The seats in these were surprisingly comfortable, good stereo, and even with only 97hp, especially with the stickshift, about as fast as most of the 4cyl (and the lower V6) cars of the era. Of course being the stupid twenty-somethinger, I drove ’em like sports cars. Ha.

    These cars, however, were always in the shadow of the much better Maxima. And, arguably, the Sentra. The old man apparently test drove a Sentra but thought it was too noisy compared to the “lux” of the Stanza.

    When I bought a 1997 Altima after college, I was disappointed in the build quality compared to the 87s.

    • 0 avatar

      I just sold my 2001 Altima GLE this past week, it was very noisy on the road (engine and road noise) compared to my Taurus (which is not exactly what I’d call the quietest car around). But, many of the interior materials felt higher in quality than those in newer Altimas, and the newer ones are still noisy as hell.

      I couldn’t get comfortable in the Altima. My friend who initially wanted it for a commuter changed her mind after I let her drive it for a few days. Same complaint, could not really get comfortable in it. My brother (who had it before me) disliked the car as well and is much happier with his Fusion.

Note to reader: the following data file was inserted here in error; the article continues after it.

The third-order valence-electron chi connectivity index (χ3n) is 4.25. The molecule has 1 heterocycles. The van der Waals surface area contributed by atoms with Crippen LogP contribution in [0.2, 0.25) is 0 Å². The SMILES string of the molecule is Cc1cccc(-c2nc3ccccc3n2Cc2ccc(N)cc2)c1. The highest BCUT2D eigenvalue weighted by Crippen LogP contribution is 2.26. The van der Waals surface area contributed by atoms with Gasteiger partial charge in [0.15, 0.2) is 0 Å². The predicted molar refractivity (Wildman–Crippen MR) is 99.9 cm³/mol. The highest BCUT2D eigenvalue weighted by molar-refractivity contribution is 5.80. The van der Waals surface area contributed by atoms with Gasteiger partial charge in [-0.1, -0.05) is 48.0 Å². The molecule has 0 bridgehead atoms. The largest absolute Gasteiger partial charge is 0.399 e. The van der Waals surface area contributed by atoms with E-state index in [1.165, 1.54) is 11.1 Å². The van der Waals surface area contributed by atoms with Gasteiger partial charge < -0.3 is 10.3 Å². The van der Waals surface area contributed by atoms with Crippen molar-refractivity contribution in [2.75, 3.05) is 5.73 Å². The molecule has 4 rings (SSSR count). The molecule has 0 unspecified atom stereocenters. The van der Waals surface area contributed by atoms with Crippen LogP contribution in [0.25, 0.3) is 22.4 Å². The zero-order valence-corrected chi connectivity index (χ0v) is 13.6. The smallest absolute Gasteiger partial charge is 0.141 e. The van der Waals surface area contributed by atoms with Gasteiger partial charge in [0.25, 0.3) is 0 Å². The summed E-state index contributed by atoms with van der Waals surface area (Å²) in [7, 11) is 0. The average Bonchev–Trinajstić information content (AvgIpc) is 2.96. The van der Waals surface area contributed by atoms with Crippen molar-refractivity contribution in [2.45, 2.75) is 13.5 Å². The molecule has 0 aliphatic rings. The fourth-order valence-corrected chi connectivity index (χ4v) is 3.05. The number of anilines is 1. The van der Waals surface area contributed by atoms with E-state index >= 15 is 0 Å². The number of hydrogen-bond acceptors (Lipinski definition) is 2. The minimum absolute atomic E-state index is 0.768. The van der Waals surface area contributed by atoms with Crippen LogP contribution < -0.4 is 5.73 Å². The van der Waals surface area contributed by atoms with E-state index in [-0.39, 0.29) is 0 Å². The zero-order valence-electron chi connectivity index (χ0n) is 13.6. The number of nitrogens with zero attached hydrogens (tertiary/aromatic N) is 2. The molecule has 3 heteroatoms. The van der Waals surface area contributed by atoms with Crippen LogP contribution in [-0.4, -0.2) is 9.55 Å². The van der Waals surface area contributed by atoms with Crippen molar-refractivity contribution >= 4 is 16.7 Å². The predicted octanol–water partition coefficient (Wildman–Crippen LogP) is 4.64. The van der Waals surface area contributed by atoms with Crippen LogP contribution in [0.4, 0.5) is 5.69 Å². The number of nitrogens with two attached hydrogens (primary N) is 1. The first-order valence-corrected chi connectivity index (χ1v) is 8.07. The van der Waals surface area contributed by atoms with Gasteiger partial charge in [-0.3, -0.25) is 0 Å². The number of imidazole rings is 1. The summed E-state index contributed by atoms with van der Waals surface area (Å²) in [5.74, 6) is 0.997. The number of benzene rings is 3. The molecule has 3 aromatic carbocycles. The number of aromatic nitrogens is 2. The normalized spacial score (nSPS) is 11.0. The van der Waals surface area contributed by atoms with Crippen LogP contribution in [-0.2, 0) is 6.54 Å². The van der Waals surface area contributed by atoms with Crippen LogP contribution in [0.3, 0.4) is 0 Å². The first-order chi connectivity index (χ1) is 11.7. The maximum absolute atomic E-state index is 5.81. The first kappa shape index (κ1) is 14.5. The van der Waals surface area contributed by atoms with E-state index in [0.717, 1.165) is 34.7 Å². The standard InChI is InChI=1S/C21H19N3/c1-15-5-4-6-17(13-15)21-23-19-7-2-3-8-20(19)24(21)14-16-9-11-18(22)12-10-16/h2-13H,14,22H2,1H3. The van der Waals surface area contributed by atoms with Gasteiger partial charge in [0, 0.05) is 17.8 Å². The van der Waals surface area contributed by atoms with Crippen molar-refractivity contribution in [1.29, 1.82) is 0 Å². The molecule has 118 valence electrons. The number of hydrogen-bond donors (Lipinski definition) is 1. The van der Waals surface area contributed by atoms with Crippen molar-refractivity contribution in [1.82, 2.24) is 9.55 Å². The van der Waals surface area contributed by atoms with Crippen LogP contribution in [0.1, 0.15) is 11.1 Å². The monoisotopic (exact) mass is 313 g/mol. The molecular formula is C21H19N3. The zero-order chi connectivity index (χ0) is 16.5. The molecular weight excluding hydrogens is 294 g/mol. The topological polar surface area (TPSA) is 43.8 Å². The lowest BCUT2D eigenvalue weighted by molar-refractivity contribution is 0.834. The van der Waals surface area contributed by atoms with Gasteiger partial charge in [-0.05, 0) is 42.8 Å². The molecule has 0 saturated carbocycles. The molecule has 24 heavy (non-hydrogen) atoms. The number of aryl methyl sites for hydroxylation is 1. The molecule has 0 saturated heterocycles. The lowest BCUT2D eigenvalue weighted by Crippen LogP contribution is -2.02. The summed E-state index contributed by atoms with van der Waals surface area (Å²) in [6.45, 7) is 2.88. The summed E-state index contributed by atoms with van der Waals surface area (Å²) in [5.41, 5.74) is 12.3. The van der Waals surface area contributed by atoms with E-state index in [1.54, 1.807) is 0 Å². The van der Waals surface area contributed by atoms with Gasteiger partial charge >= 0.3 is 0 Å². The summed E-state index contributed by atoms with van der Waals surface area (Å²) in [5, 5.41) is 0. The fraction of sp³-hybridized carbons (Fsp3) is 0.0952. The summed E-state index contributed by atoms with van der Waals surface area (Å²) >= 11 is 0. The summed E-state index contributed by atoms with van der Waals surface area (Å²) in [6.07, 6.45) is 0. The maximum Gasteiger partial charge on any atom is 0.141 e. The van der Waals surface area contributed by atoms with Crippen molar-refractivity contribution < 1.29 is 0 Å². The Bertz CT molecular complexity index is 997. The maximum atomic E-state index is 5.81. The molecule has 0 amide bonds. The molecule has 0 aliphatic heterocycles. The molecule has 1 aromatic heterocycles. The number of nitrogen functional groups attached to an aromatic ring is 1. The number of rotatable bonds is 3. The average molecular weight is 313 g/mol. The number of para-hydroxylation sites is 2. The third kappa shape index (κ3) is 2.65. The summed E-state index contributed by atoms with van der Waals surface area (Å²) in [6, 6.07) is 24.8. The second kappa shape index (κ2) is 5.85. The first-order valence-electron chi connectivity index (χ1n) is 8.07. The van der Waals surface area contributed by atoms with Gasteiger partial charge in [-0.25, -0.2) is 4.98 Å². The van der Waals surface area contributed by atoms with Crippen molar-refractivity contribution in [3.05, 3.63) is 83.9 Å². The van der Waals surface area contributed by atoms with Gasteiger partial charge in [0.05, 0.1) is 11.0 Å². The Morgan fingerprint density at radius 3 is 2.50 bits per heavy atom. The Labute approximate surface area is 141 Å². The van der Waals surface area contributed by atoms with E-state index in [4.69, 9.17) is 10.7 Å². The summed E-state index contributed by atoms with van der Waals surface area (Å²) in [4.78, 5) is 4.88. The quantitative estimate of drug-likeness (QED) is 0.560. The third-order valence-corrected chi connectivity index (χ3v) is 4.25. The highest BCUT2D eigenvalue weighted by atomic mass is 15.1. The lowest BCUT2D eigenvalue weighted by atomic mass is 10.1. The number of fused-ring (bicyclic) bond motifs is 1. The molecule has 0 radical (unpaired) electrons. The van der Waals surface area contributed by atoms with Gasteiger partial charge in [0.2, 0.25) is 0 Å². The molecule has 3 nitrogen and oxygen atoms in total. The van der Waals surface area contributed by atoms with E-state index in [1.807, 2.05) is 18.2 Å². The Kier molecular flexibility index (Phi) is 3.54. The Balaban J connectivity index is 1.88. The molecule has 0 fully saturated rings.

• avatar
    bumpy ii

    The U11 Bluebird was a slightly larger car than this T12. We only received the V6 Maxima version of the U11. The U12 Bluebird was sold here as the 1990-92 Stanza, after the Maxima was split off into a separate model (J30).

  • avatar

    My high school had one of these for Driver’s Ed, purely out of cheapness. It was not a substantial-feeling car once you sat in it, and even for teenagers it was cramped.

  • avatar

    This year Stanza is much nicer looking (if a bit plain) than the previous version.
    My parents bought an 83 hatchback in light yellow/tan – which really looked like a rolling baked potato.
    Looked just like this:

    • 0 avatar

      I agree, this does look better than the previous body style, even if it has all of the personality of a loaf of bread.

    • 0 avatar

      My only interaction with a Stanza of any generation was helping to push-start a fellow Russian emigre’s 1st gen Stanza at a gas station. It was an interesting time in the early 90s, ex-Soviet citizens coming over to work in American academia and cutting their teeth on older used cars. In our group of friends we had our string of Civics (’82, ’85, ’90) and our ’78 Corolla, ’82 Corolla, ’85 Accord, ’84 Volvo 240, an old Diplomat, that early 80s Stanza, 1st gen Mazda 323, a pair of mid 80s Loyale wagons, Cutlass Ciera.

  • avatar

    Drive a Datsun for all it’s (or should it be its?) worth…

  • avatar

    Ive see one of these in the wild a few times. It sits neglected at a garage. The cars owner complained of minor noises frequently Ive been told.

    Its black, cherry fart can exhaust, no rear seat, trashed interior, I can only imagine why its noisy…

    Didnt these share their chassis with Maximas?

  • avatar